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Improving Patient Safety within a Radiology Department

Anita Bell, RT(R), RCIS, FAVIR

     *Angio-Interventional Radiology Manager, Radiology Quality Coordinator, Director of the Post-Graduate Angiography School, University of Virginia Health System, Charlottesville, Virginia.
     Address correspondence to: Anita Bell, RT(R), RCIS, FAVIR, Angio-Interventional Radiology Manager, Radiology Quality Coordinator, Director of the Post-Graduate Angiography School, University of Virginia Health System, Box 800377, Charlottesville, VA 22901. E-mail: ajb2m@virginia.edu.

Patient safety is defined as actions undertaken by individuals and organizations to protect healthcare recipients from being harmed by the effects of healthcare services.1 The term "patient safety" was first coined at the American Society of Anesthesiologists in 1984. Over the past 22 years, the focus on patient safety has become rather controversial. Preventable injury resulting from medical mistakes costs the economy $17 billion to $29 billion annually, 50% of which are healthcare-related costs, according to the report "To Err is Human: Building a Safer Health System," released by the Institute of Medicine (IOM) in 1999.2 The report also states that 44 000 to 98 000 deaths per year are related to medical errors, which are the eighth leading cause of death—more than motor vehicle accidents, breast cancer, or AIDS.

In 2004, 5 years after the eye-opening IOM report, the Henry J. Kaiser Family Foundation released a follow-up report based on a survey of 2012 US adults.3 The survey found that 48% of adults are concerned about the safety of their medical care, and 55% were dissatisfied with the quality of healthcare in the United States.3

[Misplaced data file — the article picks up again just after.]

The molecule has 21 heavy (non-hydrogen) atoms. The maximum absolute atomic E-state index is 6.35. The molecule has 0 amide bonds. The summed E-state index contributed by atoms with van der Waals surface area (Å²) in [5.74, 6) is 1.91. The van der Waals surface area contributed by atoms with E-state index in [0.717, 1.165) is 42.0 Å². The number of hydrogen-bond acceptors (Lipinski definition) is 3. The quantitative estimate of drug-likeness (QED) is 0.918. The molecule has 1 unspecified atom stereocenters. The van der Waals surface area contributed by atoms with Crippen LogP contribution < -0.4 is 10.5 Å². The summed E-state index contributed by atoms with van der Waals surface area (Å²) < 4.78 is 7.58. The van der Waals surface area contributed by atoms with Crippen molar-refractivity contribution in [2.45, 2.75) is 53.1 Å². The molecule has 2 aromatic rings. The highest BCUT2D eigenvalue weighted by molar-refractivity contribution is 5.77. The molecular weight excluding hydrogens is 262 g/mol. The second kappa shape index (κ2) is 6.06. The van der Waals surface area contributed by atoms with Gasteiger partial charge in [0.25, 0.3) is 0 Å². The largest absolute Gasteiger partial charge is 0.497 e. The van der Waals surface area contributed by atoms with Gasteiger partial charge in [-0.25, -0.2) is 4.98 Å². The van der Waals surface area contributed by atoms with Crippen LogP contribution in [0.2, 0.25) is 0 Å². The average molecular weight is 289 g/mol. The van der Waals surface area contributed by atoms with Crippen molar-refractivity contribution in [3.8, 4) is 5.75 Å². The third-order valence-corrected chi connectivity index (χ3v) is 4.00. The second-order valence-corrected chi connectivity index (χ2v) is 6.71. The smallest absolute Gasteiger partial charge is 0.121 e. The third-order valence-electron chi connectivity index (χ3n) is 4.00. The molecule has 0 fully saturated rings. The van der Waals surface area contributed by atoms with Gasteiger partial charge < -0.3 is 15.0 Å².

A more recent study reveals that the problem is much more serious than the previously reported numbers. Released in April 2006, the HealthGrades report reviewed 40 million Medicare reports from 2002 to 2004, and reported 1.24 million patient-safety incidents.4 The alarming finding of the report was that 82% (250 246 of 304 702) of patient-safety-related deaths were possibly preventable.4

It has been established that the data show a problem with patient safety in the United States, and this threat extends to radiology patients. After discussing patient safety with colleagues, the following real-life examples were disclosed, which exhibit and emphasize the dire need for an increase in patient-safety precautions.

  • A radiologic technologist (RT) left a patient in a procedure room on a stretcher with the side rails up while she went to retrieve a sponge to position the patient. The patient decided that he needed to get up, so he slid himself to the end of the stretcher to get off. The entire stretcher flipped over, creating a cage over him as he lie on the floor. Luckily, the patient was not hurt.
  • An RT was performing a urokinase check and the stitches holding the sheath in place were snipped. During the snipping, the sheath was also accidentally cut. This caused a foreign body to be introduced into the vasculature and required the patient to have surgery to remove the foreign body.
  • A patient was taken to a radiology bathroom and could not find the light switch. He slipped and fell to the floor, breaking both hips.
  • When being transferred from a regular stretcher to a stretcher compatible for magnetic resonance imaging, a patient slipped between the 2 stretchers, which were not locked, and the patient fell to the floor. The fall broke the patient's hip.
  • A dialysis fistula patient was returning home after fistulagraphy in an angiography suite. The site of entry broke open and spurted blood on the windshield, causing his driver to crash.

Human Error